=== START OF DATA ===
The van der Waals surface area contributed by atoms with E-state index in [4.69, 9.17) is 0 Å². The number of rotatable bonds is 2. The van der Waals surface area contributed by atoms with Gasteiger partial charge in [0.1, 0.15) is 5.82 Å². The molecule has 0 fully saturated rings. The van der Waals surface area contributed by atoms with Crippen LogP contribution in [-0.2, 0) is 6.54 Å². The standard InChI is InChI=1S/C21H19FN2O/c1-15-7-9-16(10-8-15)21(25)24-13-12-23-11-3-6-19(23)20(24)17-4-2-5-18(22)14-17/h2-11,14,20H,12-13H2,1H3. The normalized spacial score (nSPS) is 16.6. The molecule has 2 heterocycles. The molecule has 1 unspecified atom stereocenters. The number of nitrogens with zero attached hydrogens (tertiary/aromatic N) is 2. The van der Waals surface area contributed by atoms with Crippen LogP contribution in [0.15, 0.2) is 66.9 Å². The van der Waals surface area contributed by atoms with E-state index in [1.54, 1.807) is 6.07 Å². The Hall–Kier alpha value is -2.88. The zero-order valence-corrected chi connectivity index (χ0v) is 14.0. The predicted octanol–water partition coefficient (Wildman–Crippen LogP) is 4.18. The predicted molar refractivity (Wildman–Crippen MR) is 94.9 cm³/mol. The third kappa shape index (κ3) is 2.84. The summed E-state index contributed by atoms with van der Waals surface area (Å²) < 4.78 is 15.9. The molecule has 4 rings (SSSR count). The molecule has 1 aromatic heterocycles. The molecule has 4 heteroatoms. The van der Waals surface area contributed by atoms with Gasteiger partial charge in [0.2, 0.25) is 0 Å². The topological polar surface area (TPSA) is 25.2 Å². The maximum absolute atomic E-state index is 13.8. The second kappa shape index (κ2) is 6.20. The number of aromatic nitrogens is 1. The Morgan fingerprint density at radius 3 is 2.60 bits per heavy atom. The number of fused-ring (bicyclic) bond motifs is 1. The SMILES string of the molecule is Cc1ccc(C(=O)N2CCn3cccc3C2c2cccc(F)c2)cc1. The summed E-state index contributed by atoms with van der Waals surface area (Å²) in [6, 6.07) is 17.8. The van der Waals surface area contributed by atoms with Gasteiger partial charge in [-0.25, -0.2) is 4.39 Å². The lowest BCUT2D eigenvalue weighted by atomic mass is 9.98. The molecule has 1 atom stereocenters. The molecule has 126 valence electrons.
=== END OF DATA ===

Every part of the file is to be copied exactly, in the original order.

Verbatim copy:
The van der Waals surface area contributed by atoms with E-state index in [4.69, 9.17) is 0 Å². The number of rotatable bonds is 2. The van der Waals surface area contributed by atoms with Gasteiger partial charge in [0.1, 0.15) is 5.82 Å². The molecule has 0 fully saturated rings. The van der Waals surface area contributed by atoms with Crippen LogP contribution in [-0.2, 0) is 6.54 Å². The standard InChI is InChI=1S/C21H19FN2O/c1-15-7-9-16(10-8-15)21(25)24-13-12-23-11-3-6-19(23)20(24)17-4-2-5-18(22)14-17/h2-11,14,20H,12-13H2,1H3. The normalized spacial score (nSPS) is 16.6. The molecule has 2 heterocycles. The molecule has 1 unspecified atom stereocenters. The number of nitrogens with zero attached hydrogens (tertiary/aromatic N) is 2. The van der Waals surface area contributed by atoms with Crippen LogP contribution in [0.15, 0.2) is 66.9 Å². The van der Waals surface area contributed by atoms with E-state index in [1.54, 1.807) is 6.07 Å². The Hall–Kier alpha value is -2.88. The zero-order valence-corrected chi connectivity index (χ0v) is 14.0. The predicted octanol–water partition coefficient (Wildman–Crippen LogP) is 4.18. The predicted molar refractivity (Wildman–Crippen MR) is 94.9 cm³/mol. The third kappa shape index (κ3) is 2.84. The summed E-state index contributed by atoms with van der Waals surface area (Å²) < 4.78 is 15.9. The molecule has 4 rings (SSSR count). The molecule has 1 aromatic heterocycles. The molecule has 4 heteroatoms. The van der Waals surface area contributed by atoms with Gasteiger partial charge in [0.2, 0.25) is 0 Å². The topological polar surface area (TPSA) is 25.2 Å². The maximum absolute atomic E-state index is 13.8. The second kappa shape index (κ2) is 6.20. The number of aromatic nitrogens is 1. The Morgan fingerprint density at radius 3 is 2.60 bits per heavy atom. The number of fused-ring (bicyclic) bond motifs is 1. The SMILES string of the molecule is Cc1ccc(C(=O)N2CCn3cccc3C2c2cccc(F)c2)cc1. The summed E-state index contributed by atoms with van der Waals surface area (Å²) in [6, 6.07) is 17.8. The van der Waals surface area contributed by atoms with Gasteiger partial charge in [-0.25, -0.2) is 4.39 Å². The lowest BCUT2D eigenvalue weighted by atomic mass is 9.98. The molecule has 1 atom stereocenters. The molecule has 126 valence electrons.